The Power of Cute Conquers All: A Look Back at Sanrio Boys

The Winter 2018 Rewind concludes with a show full of comedy, drama, and shameless product placement

 

The Winter 2019 TV anime season is wrapping up, and sometimes it's nice to end things on a happy note. So this week, we're concluding the Winter 2018 rewind – in which we looked back at some of the shows that made last year's Winter season so magical – with something as cute and sentimental as a golden retriever or a world famous Kitty who's not actually a cat. That's right, “Cruising the Crunchy-Catalog” is taking a look at SANRIO BOYS.

 

 

What's SANRIO BOYS?

 

SANRIO BOYS is a mixed media franchise that includes manga, a stage play, a 2018 TV anime, and an otome smart phone game. The SANRIO BOYS TV anime is directed by Masashi Kudo and features animation production by Pierrot. Crunchyroll describes SANRIO BOYS as follows:

 

Hasegawa Kouta, 17 years old, is a second-year high school student. His days are unremarkable and average when Kouta meets Mizuno Yuu, Yoshino Shunsuke, Nishimiya Ryo, and Minamoto Seiichiro, who are fellow students attending Hijirikawa High School. In an instant, Kouta's average life begins to be awash with sparkling light. A tale of a sparkling youth and his encounter with the Sanrio Boys. Our story begins.

 

As the title suggests, SANRIO BOYS is about 5 young men who share a common interest in Sanrio mascot characters such as Pompompurin, Hello Kitty, Little Twin Stars, and My Melody.

 

 

Product Placement.

 

With such a premise, you might assume that SANRIO BOYS is a calculated effort to market Sanrio merchandise to a broader audience, and to a degree, you'd be absolutely correct. But beneath and throughout the thick layers of product placement that sometimes border on self-parody, the show has a surprising amount of heart.

 

For a series that could easily serve as little more than a glorified commercial, SANRIO BOYS manages to have both a solid sense of comic timing and well-developed emotional stakes with characters that change and grow as the story progresses...often with a little help from their favorite Sanrio mascot characters.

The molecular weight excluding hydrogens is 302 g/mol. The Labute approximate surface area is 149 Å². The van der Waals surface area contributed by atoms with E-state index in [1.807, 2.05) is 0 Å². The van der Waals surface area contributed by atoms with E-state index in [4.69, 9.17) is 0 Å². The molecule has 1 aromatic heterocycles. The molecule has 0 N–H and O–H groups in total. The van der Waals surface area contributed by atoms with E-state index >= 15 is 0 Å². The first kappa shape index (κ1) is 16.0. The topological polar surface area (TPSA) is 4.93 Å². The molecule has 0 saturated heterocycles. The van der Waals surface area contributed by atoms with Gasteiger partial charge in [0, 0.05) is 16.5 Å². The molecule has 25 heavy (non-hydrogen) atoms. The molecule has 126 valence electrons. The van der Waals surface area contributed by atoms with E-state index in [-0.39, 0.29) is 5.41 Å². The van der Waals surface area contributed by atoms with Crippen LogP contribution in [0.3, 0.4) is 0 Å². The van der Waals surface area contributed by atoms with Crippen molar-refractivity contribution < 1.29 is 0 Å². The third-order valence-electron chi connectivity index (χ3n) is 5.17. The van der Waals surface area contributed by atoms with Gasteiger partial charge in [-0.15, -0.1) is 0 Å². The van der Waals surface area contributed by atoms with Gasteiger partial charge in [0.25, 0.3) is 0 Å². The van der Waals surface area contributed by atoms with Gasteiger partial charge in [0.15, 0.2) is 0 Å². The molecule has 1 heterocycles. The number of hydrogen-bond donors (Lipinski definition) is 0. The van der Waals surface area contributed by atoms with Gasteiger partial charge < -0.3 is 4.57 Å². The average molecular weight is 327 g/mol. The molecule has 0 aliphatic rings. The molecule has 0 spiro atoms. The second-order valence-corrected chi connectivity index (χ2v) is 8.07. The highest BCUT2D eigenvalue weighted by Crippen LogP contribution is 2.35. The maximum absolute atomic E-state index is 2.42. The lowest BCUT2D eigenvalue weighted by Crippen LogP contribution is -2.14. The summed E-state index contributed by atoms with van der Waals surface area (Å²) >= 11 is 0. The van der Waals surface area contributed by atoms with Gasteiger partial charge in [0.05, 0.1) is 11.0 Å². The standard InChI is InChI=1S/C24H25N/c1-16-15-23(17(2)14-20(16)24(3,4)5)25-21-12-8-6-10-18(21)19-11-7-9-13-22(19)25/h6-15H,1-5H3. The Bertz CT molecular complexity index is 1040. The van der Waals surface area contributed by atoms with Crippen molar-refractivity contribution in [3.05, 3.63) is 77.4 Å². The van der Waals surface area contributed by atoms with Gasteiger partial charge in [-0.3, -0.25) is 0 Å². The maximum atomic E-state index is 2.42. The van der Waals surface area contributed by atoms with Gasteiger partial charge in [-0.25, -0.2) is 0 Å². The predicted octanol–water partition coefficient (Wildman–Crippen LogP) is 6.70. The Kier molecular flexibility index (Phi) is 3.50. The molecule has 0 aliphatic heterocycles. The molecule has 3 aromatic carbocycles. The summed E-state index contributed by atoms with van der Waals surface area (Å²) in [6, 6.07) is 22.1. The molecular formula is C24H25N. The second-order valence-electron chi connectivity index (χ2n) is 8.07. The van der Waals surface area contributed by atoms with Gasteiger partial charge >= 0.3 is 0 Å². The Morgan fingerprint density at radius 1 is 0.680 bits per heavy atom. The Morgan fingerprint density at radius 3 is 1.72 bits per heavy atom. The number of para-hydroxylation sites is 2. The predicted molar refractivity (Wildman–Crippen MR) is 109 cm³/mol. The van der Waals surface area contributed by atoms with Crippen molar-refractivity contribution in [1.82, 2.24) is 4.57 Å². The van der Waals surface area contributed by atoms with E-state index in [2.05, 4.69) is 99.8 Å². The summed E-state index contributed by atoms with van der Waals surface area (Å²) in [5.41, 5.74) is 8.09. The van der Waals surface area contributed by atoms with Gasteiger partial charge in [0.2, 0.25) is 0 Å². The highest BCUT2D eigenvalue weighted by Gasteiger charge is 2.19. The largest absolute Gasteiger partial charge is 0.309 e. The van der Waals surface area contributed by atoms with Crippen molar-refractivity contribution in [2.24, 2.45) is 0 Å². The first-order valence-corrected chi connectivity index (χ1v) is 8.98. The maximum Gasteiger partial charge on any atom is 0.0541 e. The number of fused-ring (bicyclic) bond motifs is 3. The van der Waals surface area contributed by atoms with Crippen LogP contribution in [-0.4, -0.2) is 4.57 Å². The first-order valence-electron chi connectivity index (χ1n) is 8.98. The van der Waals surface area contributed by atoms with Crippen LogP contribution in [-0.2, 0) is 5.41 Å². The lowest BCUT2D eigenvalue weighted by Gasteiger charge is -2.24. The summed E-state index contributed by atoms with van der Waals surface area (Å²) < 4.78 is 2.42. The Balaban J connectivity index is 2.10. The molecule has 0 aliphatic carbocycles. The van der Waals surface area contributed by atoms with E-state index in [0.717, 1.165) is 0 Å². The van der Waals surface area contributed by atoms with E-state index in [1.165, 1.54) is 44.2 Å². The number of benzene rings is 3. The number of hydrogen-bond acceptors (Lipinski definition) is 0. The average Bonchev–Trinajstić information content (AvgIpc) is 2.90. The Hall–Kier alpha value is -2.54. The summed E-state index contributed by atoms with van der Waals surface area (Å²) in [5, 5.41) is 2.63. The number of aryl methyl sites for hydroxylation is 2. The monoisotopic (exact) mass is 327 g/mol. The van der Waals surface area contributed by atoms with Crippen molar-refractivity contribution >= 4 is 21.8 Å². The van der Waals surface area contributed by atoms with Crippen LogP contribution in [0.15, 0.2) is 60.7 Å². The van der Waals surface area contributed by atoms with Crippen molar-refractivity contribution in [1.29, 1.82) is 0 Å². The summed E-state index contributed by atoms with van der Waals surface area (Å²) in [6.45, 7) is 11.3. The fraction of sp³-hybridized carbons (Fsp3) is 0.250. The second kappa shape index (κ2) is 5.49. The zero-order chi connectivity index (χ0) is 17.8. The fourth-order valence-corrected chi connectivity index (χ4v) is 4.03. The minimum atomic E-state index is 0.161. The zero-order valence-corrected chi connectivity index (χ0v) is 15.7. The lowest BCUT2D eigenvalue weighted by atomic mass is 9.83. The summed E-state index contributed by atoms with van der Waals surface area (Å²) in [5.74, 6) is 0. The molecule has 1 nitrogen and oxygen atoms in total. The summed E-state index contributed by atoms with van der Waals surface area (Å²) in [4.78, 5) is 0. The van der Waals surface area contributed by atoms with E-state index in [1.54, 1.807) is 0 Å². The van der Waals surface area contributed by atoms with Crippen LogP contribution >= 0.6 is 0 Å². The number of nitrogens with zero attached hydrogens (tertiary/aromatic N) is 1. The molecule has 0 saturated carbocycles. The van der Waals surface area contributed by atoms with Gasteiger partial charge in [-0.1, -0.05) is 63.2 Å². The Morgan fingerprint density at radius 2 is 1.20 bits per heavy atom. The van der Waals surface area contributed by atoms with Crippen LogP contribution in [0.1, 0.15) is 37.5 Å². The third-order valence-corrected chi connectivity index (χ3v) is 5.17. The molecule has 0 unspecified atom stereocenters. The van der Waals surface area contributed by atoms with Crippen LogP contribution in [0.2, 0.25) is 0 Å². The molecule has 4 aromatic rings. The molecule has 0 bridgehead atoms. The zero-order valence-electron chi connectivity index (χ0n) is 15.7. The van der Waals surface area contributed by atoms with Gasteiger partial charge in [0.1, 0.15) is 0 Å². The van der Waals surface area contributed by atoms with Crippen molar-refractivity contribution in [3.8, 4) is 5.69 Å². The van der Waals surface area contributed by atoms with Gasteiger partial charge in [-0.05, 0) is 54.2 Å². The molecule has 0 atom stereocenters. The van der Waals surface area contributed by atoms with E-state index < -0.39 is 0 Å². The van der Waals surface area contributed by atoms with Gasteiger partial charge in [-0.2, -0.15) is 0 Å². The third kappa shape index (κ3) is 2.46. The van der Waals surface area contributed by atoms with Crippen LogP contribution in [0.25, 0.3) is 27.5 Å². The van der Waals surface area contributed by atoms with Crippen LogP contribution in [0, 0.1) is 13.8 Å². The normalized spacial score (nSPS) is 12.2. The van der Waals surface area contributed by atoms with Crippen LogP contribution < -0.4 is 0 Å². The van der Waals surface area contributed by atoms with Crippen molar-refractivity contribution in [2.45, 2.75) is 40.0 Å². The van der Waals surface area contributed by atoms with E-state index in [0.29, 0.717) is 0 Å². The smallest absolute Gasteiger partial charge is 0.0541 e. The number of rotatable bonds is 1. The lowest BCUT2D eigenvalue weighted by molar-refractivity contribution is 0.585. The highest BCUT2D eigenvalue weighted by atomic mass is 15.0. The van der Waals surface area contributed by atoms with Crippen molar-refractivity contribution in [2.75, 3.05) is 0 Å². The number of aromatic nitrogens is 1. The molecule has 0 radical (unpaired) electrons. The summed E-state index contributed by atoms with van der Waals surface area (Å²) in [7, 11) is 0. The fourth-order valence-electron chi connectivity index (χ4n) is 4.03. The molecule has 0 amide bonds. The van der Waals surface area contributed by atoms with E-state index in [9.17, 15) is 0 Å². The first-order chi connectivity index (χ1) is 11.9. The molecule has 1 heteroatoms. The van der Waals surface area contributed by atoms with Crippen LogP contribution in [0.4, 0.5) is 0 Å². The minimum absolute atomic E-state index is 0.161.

Fan Service? Man Service.

 

Originally aimed at an audience of young women, SANRIO BOYS often plays fast and loose with the fan-pandering, so don't be surprised if you're confronted by seemingly surperfluous scenes of shirtlessness, showering, and six-pack abs. It's not quite as blatant as something like the early seasons of Free! -Iwatobi Swim Club, but fujoshi with a penchant for “shipping” will find plenty of inspiration here.

 

 

Exploding Gender Roles.

 

Perhaps the most surprising element to SANRIO BOYS is how hard it pushes back against the ideas of rigid gender roles and toxic masculinity. In the process, the characters encompass a variety of masculine-coded and feminine-coded activities. For example, Shunsuke and Seiichiro are heavily involved in the sports of soccer and archery, but they still have a huge fondness for Hello Kitty and Cinnamoroll, respectively.

 

This is not to suggest that the series occupies a cultural space where push-back against boys liking feminine-coded things doesn't exist. In fact, it's a constant struggle for the characters to find the confidence necessary to assert themselves, although when they do so, their friends and family are generally accepting in the end. Jealousy, self-loathing, and gender-based bullying are subjects that are explicitly addressed in SANRIO BOYS.

 

 

Boys Will be Boys.

 

Crunchyroll currently streams SANRIO BOYS in 207 territories worldwide with subtitles in English, Spanish, French, Portuguese, Arabic, Italian, German, and Russian. At the time of this writing, there is no North American home video release for SANRIO BOYS, so what you stream is what you get.

 

 

With its combination of serious sentiment and coy commercialism, SANRIO BOYS isn't likely to appeal to every fan, but the series is more endearing than you might expect at first glance, which is appropriate for a show with a message about not getting too wrapped up in appearances. If you're in the mood for some light entertainment and the series is available in your region, please consider giving SANRIO BOYS a try.

 

Thanks for joining us on our journey back through the Winter 2018 TV anime season. What a long, strange trip it's been, but as “Cruising the Crunchy-Catalog” concludes the Winter 2018 Rewind, remember that hope springs eternal, so be sure to join us in the next installment when we start looking back at some outstanding shows from the Spring 2018 season.

 

 

Is there a series in Crunchyroll's catalog that you think needs some more love and attention? Please send in your suggestions via e-mail to [email protected] or post a Tweet to @gooberzilla. Your pick could inspire the next installment of “Cruising the Crunchy-Catalog”!

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Paul Chapman is the host of The Greatest Movie EVER! Podcast and GME! Anime Fun Time.


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